A European Union Rule of Law Mission in Kosovo (EULEX) [official website] prosecutor in the Kosovo Special Prosecution Office filed an indictment [press release] against 15 defendants on Friday in the EULEX Mitrovica Basic Court [OSCE backgrounder, PDF]. The individuals are accused of war crimes against civilians that occurred at a Kosovo Liberation Army (KLA) [BBC backgrounder] detention center in Likovac in 1998. The offenses include torture, mistreatment of prisoners and murder. The alleged crimes took place during the 1998 Kosovo conflict [BBC backgrounder] when mass protests in the small autonomous Serbian province resulted in a violent government crackdown. In response to the widespread commission of war crimes during the conflict, EULEX was created in 2008 [JURIST report] to assist in the effort of bringing perpetrators to justice. Various courts and organizations have been dedicated to prosecuting war crimes committed on both sides of the conflict, resulting in convictions of both Serbian and Kosovan [JURIST reports] participants. Kosovo officially seceded [JURIST report] from Serbia in 2008.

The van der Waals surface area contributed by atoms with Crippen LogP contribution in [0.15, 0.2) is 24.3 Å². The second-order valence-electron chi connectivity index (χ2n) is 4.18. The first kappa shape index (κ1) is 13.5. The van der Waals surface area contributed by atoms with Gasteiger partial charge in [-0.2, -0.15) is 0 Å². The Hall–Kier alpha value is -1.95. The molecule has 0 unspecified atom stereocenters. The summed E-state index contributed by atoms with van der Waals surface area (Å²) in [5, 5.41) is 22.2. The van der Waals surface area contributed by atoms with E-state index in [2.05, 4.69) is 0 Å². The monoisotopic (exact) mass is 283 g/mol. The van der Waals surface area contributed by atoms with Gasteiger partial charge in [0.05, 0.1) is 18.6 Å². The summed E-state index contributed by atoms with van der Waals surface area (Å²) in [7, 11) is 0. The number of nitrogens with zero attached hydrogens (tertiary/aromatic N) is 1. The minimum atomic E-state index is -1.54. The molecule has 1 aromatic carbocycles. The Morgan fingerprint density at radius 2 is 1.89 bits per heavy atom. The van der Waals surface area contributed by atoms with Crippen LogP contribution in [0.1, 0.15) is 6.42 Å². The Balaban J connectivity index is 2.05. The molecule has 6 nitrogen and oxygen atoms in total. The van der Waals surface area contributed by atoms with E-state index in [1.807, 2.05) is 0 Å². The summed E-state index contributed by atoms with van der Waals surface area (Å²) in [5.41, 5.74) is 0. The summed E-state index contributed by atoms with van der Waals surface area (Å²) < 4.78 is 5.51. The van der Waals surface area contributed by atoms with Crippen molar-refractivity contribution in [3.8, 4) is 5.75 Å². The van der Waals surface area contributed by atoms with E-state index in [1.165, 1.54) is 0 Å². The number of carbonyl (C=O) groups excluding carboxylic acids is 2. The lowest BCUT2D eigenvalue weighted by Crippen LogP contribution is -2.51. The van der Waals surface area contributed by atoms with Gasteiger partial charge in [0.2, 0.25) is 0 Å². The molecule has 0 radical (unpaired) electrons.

Investigations and prosecutions of these crimes are continually ongoing and sometimes difficult to resolve. Fatmir Limaj, an ally of Prime Minister Hashim Thaci [official website] was acquitted [JURIST report] by EULEX in September for the third time after his retrial began [JURIST report] in April. In May the Kosovo Police Special Operations Unit ROSU arrested [JURIST report] five individuals suspected for commission of war crimes, including another close ally of the Prime Minister, Sami Lushtaku, mayor of the town of Skenderaj in Kosovo. In October 2011 EULEX sentenced [JURIST report] a former Albanian fighter of the KLA and in September charged [JURIST report] 10 other KLA members with war crimes. In June 2009 Amnesty International criticized [JURIST report] international efforts to prosecute war crimes from the 1998 conflict, claiming that many human rights abuses have not been investigated and have gone unpunished and that nearly 2000 people are still unaccounted for from the conflict.